An FIR (first information report) was recently registered against Mufti Aziz-ur-Rehman of Lahore’s Jamia Manzoorul Islamia over charges of unnatural offenses (sodomy) and criminal intimidation. Mufti Aziz-ur-Rehman’s video went viral on social media in which he can be seen sexually assaulting one of his students.
The young student taped the incident on video to prove how he was being raped on a regular basis by the mufti and the madrassa administration refused to believe him when he complained about the sexual abuse. The student, who is in hiding because he has been receiving death threats from Mufti Aziz and his sons, said this had been going on for more than three years. In the disturbing video of sexual assault, the student later says that he is contemplating suicide. Mufti Aziz and his sons are on the run and have not yet been arrested.
Mufti Aziz has been expelled from the seminary and his title of a religious scholar has been stripped off by the Wafaq-ul-Madaris. When the disturbing video did the rounds on social media, only then was the matter highlighted and action taken against Mufti Aziz. The young student was able to record a video of this heinous crime but what about those students and young children who are unable to record such incidents? This is not just about seminaries but schools and other places in the country. As per Sahil, an NGO that works on child protection and child sexual abuse, 2,960 cases of child abuse were reported across Pakistan in 2020. This is just the tip of the iceberg as many cases of child abuse and sexual assaults and rape are either never reported, or the survivors’ and victims’ are blackmailed, their families pressurised. In some cases, reports indicate that the police are bribed or such cases are settled out of court even though this is not legally allowed.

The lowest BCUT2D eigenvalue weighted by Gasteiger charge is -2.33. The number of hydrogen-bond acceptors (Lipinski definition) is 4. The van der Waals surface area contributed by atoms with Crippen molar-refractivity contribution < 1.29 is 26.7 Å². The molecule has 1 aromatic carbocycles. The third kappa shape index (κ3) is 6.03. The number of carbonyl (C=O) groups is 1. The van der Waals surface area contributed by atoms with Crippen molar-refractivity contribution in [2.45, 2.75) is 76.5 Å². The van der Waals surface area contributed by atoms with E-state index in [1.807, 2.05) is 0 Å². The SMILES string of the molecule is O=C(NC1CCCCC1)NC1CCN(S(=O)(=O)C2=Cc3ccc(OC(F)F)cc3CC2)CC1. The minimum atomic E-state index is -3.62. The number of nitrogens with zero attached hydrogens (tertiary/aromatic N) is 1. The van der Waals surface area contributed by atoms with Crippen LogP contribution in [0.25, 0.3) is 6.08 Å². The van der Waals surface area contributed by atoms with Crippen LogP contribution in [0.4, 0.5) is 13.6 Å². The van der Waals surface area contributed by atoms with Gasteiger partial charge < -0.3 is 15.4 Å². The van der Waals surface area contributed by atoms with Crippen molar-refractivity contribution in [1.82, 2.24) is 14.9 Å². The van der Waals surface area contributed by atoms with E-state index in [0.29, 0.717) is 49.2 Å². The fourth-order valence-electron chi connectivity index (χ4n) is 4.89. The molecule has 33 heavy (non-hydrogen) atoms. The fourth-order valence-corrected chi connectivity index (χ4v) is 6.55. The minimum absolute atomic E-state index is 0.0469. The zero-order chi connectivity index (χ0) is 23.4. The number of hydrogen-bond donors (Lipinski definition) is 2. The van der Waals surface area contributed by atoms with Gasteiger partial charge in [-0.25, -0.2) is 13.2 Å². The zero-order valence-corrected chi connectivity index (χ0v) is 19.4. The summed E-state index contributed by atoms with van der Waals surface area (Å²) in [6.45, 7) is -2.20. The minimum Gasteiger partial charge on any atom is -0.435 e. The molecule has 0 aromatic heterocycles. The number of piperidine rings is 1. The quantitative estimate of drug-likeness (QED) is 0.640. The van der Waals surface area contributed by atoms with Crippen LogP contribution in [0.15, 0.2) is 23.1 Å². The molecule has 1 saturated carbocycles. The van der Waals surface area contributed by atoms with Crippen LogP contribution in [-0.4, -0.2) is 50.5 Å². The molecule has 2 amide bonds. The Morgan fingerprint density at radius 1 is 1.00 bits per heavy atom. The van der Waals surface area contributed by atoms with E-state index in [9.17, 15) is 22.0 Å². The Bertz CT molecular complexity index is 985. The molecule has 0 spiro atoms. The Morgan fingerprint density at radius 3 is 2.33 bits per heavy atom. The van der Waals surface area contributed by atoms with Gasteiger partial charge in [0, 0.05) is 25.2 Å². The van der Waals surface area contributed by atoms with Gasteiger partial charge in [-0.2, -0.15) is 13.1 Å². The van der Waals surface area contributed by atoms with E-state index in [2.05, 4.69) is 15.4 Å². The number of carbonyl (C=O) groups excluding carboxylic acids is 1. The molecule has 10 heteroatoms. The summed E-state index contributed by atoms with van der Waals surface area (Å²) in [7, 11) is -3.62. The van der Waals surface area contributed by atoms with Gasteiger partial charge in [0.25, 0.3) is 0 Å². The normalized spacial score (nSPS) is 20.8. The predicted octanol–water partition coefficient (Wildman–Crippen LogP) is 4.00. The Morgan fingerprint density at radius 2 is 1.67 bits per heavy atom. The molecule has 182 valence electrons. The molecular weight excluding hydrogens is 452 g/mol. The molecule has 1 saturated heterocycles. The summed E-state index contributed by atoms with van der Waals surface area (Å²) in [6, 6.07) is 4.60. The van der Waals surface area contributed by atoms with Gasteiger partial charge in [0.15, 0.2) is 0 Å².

We saw extreme outrage over Nobel Laureate Malala Yousafzai’s innocent remarks about marriage in a recent interview. The matter was even discussed in the Khyber Pakhtunkhwa Assembly and she was asked to clarify her comments. Where is this indignation now in the case of Mufti Aziz? Why are we not outraged that a young boy was repeatedly raped by his teacher? Why are we not talking about how such cases are overlooked most of the time and how our society reacts to fake videos of Aurat March versus a legit video of sexual abuse? Even with the evidence out in public, we saw some sickening remarks of how the ‘act’ was ‘consensual’ because the student did not ‘resist’ it. Such insinuations are extremely disturbing because the student has made it quite clear in his statement how he was forced to go through this abuse because of the power dynamics against his will. Why don’t we believe victims and survivors of sexual abuse? This is a sad reflection of how we behave as a society. We need to change this and believe the survivors of abuse. We also need to start teaching our children about good touch and bad touch. It is imperative that we make our children safe from predators.